"I just woke up one morning and decided 'actually I don't have to do this, I can make changes' and I had to do what was best for Zoe the athlete and choose happiness," the lifter tells BBC Sport.
"It was a real conscious effort to make a change, break the cycle, find a way out and it's really paid off because I'm much happier now."
To underline her newfound resolve she overcame a serious back injury, which almost saw her withdraw from the 2018 Commonwealth Games on the morning of her event.
And, last year, UK Sport handed GB Weightlifting a boost with its new 'aspiration fund'.
In a slight tweak to its highly successful 'no compromise' approach - funding only those athletes seen as potential Olympic or Paralympic medallists - UK Sport decided to help athletes from 14 unfunded sports qualify for Tokyo 2020.
Weightlifting received £192,000 of the £3m allocation, which Smith says has made a "real difference" after she was forced to raise over £10,000 through crowdfunding to support last year's World Championship bid.
To confirm a dramatic shift in fortunes, earlier this year she received the "shock" news that an audio company wanted to feature her alongside superstars LeBron James, Serena Williams and Anthony Joshua in the global launch of a new headphones product.
"It was unreal and like life before London 2012," she says, smiling as she recalls recording the advert.
'A level playing field at last'
Smith says she is optimistic about her own future and that of weightlifting in general after the sport's international governing body (IWF) adopted a much tougher anti-doping stance.
Following decades of failed tests and the reallocation of major medals, the International Olympic Committee warned weightlifting could be removed from the line-up for the Paris 2024 Games unless dramatic improvements were made.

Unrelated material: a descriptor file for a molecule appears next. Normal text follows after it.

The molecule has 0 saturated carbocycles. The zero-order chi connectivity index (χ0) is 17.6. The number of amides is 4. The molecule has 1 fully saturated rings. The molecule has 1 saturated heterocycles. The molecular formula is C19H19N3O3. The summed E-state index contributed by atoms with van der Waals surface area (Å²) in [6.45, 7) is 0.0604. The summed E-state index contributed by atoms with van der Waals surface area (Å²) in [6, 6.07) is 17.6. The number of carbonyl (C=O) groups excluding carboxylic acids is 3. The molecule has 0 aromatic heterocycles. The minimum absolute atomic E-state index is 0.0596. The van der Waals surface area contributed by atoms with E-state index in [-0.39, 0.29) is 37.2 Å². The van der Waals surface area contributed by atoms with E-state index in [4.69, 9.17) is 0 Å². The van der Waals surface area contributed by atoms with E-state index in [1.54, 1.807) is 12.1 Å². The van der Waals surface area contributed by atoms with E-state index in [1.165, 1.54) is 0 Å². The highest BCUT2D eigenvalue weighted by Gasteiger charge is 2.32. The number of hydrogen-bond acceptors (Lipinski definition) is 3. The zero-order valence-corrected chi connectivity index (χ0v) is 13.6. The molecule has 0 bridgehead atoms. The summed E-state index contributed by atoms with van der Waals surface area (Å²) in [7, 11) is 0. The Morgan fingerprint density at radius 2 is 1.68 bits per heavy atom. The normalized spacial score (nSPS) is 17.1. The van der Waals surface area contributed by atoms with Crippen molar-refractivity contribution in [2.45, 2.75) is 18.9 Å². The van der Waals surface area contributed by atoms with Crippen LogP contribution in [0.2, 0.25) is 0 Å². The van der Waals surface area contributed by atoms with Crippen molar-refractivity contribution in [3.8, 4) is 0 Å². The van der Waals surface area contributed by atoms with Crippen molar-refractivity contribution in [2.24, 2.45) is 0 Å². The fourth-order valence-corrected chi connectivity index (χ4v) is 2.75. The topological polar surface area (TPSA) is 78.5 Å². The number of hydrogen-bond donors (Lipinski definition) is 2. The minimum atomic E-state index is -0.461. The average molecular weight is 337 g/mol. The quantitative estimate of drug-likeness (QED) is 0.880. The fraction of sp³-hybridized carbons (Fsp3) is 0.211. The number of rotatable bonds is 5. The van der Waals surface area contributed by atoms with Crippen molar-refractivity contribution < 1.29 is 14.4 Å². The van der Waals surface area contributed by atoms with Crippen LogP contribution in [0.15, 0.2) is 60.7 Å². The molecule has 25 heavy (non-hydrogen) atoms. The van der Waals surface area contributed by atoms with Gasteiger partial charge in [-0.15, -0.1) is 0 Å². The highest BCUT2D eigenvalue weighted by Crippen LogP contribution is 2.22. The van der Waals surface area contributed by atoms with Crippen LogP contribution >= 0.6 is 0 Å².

In September 2017 the IWF handed out 12 month bans to nine nations, including Russia, China and Turkey, for serious anti-doping violations relating to retested samples from the Beijing 2008 and London 2012 Games.
Seventy athletes were then barred from last year's World Championships and a further 40 from the 2019 Europeans after failing to accurately record their whereabouts data, which is used to ensure regular out-of-competition testing.
"In the past we've had our suspicions [about rival competitors] and thought 'they've got to be cheating' but there's nothing we could do about it," Smith reflects.
"We feel it's finally a level playing field and we can actually challenge for major medals which is fuelling the fire inside a lot of us right now."
Olympic dream - 'I'm grafting for maybe the first time in my life'
Smith has moved from the -64kg division to the -59kg class to boost GB Weightlifting's prospects of qualifying two women for Tokyo 2020 - with fellow Commonwealth medallist Sarah Davies competing in the heavier division.
Results at the World Championships will count towards Olympic qualification, and Smith is seeking a top-eight finish in Thailand, but she has much bigger targets for next year's Games.
"After the lows of missing out on Rio, Tokyo is a proper comeback mission," she says. "I know I'm not quite there yet, but I've learnt so much from the last four years; I'm loving the challenge and I'm grafting for maybe the first time in my life."
If you, or someone you know, have been affected by mental health issues, follow this link for organisations that may be able to help.